Leibniz Discourse on Metaphysics- An introduction

In this first of a series of readings of the Discourses on Metaphysics (1686), we are introduced to the deeper philosophical and scientific ideas of the polymath genius Gottfried Wilhelm Leibniz (1646-1716).

This reading will cover the essential concepts of the nature of the Creator and creation of which we as self-conscious reasoners are integral components possessing both “subjective” as well as “objective” characteristics. Leibniz’s essential principles of reasoning are laid down in these first 12 of 36 sections of his famous essay- including how the mind can conceptualize the most reasonable idea of a Creator which must be both maximally good, reasonable and perfectible rather than simply all powerful as his enemies among the British Royal Society maintain.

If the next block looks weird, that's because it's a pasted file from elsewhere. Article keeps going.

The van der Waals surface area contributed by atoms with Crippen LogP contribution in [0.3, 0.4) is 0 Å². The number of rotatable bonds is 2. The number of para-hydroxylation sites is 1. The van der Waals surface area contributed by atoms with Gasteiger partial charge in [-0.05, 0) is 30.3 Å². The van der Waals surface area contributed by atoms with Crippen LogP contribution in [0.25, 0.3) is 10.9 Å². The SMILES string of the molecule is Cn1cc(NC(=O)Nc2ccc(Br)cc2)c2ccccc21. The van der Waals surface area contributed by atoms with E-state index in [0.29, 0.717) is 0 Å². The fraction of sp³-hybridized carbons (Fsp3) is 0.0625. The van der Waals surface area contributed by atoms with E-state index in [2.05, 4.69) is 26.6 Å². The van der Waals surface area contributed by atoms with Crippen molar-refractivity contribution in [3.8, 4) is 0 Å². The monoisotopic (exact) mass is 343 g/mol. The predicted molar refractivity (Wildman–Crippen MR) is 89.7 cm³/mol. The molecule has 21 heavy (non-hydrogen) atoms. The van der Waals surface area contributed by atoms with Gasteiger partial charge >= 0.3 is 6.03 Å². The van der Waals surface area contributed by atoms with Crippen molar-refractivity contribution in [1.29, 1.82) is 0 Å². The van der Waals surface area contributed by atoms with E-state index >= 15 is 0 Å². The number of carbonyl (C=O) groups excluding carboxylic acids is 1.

Leibniz also lays down the groundwork for why we must have been created in God’s image, and how the empiricist school then dominated by the theories of Newton, Hobbes, Locke, and Descartes have fatal flaws that would handicap the creative, and moral powers of anyone trapped within its cage of blind assumptions and rules of logic.

Supplementary information

The Discourse on Metaphysics (full text)

Cynthia Chung’s Class on the Leibniz vs Clark Correspondence

A dossier of Leibniz’s original works hosted on the Rising Tide Foundation

Venice and Leibniz: A Battle for the Science of Economy